… Amichay’s book is really about the importance of hearing “no,” something often forgotten in the era of instant gratification. “No” doesn’t have to be spirit-breaking, “No usually comes with a comma,” Amichay says. He makes a point of distinguishing between the automatic “no” that comes from fear of the unknown, the skeptics, those who would like to play it safe, and the constructive “no” that makes you reconsider an idea or take a new direction. He urges his readers to develop their personal relationship with the word. Amichay explores all the times you’ll hear “no” in advertising: from creative collaborators, from bosses, from clients. Behind the “no” schtick is a great look at Amichay’s career in advertising and some of the interesting campaigns he’s been involved with, from the beginning of his career at Grey Tel Aviv up until his 2010 resignation after spending nearly two decades as CCO/joint managing partner of Shalmor Avnon Amichay Y&R.
… The book is a pleasant, easy read, and you could do a lot worse if looking for an inspirational text, especially one dealing with advertising… Full article
“My mother was a Jewish mother.
Naturally, my Jewish mother, like all Jewish mothers, wanted me to be a doctor, or a lawyer… or as she used to say, “Be something!”…” Full article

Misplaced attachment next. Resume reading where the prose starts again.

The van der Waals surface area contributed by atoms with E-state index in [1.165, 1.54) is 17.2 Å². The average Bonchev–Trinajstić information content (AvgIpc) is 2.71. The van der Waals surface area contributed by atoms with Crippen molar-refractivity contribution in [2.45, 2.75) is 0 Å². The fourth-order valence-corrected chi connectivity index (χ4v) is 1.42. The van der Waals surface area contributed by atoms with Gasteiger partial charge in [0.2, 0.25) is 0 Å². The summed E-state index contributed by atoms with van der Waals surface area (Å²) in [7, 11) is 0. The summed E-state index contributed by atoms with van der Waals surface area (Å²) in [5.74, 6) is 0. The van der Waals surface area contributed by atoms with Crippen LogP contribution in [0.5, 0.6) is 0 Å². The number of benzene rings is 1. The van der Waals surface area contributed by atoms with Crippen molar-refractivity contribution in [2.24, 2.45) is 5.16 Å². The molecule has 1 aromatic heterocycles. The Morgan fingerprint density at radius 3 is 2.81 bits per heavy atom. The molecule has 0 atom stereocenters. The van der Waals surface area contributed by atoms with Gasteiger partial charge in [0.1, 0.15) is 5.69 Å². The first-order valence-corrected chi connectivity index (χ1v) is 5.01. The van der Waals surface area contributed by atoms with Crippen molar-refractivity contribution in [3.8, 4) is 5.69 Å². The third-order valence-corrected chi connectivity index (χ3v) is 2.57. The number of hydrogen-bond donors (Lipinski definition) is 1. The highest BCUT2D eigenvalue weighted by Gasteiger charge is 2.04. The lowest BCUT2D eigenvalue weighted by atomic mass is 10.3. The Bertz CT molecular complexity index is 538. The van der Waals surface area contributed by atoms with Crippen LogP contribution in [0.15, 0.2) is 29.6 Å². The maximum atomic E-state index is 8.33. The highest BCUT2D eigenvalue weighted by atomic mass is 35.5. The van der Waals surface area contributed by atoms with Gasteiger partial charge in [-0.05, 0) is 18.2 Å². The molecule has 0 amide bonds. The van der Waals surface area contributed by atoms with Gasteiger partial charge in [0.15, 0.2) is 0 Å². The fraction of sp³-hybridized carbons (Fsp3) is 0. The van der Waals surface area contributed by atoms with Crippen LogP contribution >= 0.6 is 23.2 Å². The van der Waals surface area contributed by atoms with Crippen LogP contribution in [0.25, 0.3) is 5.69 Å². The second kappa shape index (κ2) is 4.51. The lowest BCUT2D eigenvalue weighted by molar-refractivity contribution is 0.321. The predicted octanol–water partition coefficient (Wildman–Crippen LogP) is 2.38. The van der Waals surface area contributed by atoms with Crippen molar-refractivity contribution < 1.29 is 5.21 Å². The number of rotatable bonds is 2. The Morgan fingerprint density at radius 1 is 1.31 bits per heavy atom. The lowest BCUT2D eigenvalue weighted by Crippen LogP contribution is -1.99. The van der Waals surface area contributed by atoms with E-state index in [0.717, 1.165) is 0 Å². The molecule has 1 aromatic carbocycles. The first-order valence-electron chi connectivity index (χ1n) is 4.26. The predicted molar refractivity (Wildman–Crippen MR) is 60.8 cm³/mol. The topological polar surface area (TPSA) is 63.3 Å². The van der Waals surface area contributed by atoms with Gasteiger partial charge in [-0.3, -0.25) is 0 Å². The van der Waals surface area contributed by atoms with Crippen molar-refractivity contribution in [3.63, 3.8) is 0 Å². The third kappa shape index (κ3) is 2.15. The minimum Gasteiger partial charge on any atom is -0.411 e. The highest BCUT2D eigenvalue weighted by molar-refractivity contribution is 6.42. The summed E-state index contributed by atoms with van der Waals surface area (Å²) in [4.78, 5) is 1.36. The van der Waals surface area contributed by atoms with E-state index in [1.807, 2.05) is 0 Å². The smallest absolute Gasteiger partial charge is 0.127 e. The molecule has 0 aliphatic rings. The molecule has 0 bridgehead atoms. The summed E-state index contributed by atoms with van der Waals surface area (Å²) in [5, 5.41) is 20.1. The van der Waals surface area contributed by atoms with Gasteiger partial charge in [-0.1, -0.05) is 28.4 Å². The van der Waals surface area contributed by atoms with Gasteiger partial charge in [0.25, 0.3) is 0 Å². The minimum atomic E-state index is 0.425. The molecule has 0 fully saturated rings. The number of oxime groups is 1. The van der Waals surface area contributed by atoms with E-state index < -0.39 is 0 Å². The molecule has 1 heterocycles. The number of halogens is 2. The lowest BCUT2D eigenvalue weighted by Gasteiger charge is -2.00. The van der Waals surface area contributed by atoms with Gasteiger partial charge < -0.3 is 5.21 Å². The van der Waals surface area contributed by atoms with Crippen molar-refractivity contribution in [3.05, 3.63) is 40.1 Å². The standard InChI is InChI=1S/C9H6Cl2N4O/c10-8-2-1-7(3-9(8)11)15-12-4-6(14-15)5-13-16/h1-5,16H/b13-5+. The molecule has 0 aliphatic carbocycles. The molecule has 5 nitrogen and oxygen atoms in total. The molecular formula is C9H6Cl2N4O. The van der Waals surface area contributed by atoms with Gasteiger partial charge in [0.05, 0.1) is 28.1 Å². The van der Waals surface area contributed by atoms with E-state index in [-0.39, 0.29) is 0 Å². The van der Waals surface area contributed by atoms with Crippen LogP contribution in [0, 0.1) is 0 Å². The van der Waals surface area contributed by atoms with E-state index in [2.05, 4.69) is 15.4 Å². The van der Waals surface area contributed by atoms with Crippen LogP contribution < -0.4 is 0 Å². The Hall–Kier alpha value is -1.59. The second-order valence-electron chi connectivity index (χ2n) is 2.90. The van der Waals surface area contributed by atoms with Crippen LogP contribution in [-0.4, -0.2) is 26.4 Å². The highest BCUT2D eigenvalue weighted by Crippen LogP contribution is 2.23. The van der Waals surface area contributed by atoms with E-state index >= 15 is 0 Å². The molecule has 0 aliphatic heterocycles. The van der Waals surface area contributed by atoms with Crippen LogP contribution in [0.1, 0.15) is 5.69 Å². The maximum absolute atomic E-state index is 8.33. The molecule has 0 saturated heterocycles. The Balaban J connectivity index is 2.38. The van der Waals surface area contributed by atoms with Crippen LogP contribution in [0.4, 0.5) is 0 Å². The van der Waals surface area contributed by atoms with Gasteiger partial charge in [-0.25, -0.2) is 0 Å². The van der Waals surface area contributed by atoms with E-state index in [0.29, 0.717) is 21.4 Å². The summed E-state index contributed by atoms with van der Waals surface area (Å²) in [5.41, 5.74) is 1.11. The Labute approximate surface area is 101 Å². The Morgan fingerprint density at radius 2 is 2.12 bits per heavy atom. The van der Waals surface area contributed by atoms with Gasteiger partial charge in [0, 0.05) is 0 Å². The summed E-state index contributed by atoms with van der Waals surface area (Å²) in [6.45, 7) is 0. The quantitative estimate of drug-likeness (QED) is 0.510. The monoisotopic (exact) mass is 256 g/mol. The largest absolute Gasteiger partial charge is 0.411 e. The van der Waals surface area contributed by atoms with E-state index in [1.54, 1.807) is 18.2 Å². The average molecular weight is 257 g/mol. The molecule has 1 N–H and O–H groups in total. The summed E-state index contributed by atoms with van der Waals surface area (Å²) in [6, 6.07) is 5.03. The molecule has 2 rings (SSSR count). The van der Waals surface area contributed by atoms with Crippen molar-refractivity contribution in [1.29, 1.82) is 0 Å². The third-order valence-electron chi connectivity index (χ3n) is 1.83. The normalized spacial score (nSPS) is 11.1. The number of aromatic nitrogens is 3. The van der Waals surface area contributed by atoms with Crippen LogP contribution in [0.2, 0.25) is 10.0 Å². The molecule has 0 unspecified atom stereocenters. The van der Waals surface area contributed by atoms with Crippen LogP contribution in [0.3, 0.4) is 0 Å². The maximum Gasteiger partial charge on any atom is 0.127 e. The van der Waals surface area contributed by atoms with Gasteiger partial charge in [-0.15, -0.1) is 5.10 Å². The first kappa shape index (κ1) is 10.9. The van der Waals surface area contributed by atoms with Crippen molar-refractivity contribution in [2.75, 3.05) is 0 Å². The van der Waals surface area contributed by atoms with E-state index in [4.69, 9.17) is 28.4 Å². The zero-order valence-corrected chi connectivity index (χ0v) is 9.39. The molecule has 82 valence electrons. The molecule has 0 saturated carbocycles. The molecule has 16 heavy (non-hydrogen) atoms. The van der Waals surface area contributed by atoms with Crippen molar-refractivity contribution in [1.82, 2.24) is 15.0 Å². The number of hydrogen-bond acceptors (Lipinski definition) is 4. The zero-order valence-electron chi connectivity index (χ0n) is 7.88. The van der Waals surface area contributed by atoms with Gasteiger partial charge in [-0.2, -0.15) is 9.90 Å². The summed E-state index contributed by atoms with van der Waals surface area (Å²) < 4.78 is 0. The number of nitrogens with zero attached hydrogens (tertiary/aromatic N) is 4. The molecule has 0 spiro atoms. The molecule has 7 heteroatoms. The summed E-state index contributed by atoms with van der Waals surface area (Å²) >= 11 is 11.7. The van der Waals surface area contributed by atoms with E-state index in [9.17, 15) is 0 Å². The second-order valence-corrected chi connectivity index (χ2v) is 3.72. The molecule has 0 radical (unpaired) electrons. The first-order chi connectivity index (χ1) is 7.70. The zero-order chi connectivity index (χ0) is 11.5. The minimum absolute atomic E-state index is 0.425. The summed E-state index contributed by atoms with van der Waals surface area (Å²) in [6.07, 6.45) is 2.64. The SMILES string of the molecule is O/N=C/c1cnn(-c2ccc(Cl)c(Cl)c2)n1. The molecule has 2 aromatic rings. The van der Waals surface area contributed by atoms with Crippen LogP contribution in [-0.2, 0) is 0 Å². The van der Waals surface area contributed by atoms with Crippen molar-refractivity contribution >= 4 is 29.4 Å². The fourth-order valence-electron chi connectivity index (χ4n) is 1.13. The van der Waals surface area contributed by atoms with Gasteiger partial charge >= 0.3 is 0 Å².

“In No, No, No, No, No, Yes. Insights From A Creative Journey, award winning creator of visionary ad campaigns (Cannes Lions, Clios); ad exec (the Shalmor Avnon Amichay/Y&R agency); cartoonist (The New Yorker); speaker (TEDx); and teacher (School of Visual Arts) Gideon Amichay demonstrates that “No” is not a barrier to success – it’s a facilitator. “No” is not the end, but rather an essential tool for direction, motivation and innovation.” …
UNDER-CONSIDRATION // December 2013 // “An Encouraging Read”
Issue 30 //
March 2014 //
A fundamentally optimistic approach
Even more than that, it is, as he explains in the interview below, a fundamentally optimistic approach to life.
For 18 years he was the creative partner at Shalmor Avnon Amichay Y&R, where he put not just the agency but Israel on the international map of creativity, with 19 Cannes Lions among hundreds of other international awards.
In 2012 he was President of the Cannes Lions jury for Direct. (For the Directory interview with him at this time, see: http://www.youtube.com/watch?v=Lard49Brfhs)
Patience, persistence and stubbornness are qualities to be found in most creative people. Amichay has an abundance of all three as well as an ability to reinvent himself regularly. Cartoonist, writer, art director, teacher, designer, thinker, author, businessman, he is all of the above.
Directory is proud to be able to reproduce a part of his book, with thanks to the author and publisher, but first wanted to talk to Gideon himself about his past, his present and his future as a creative person.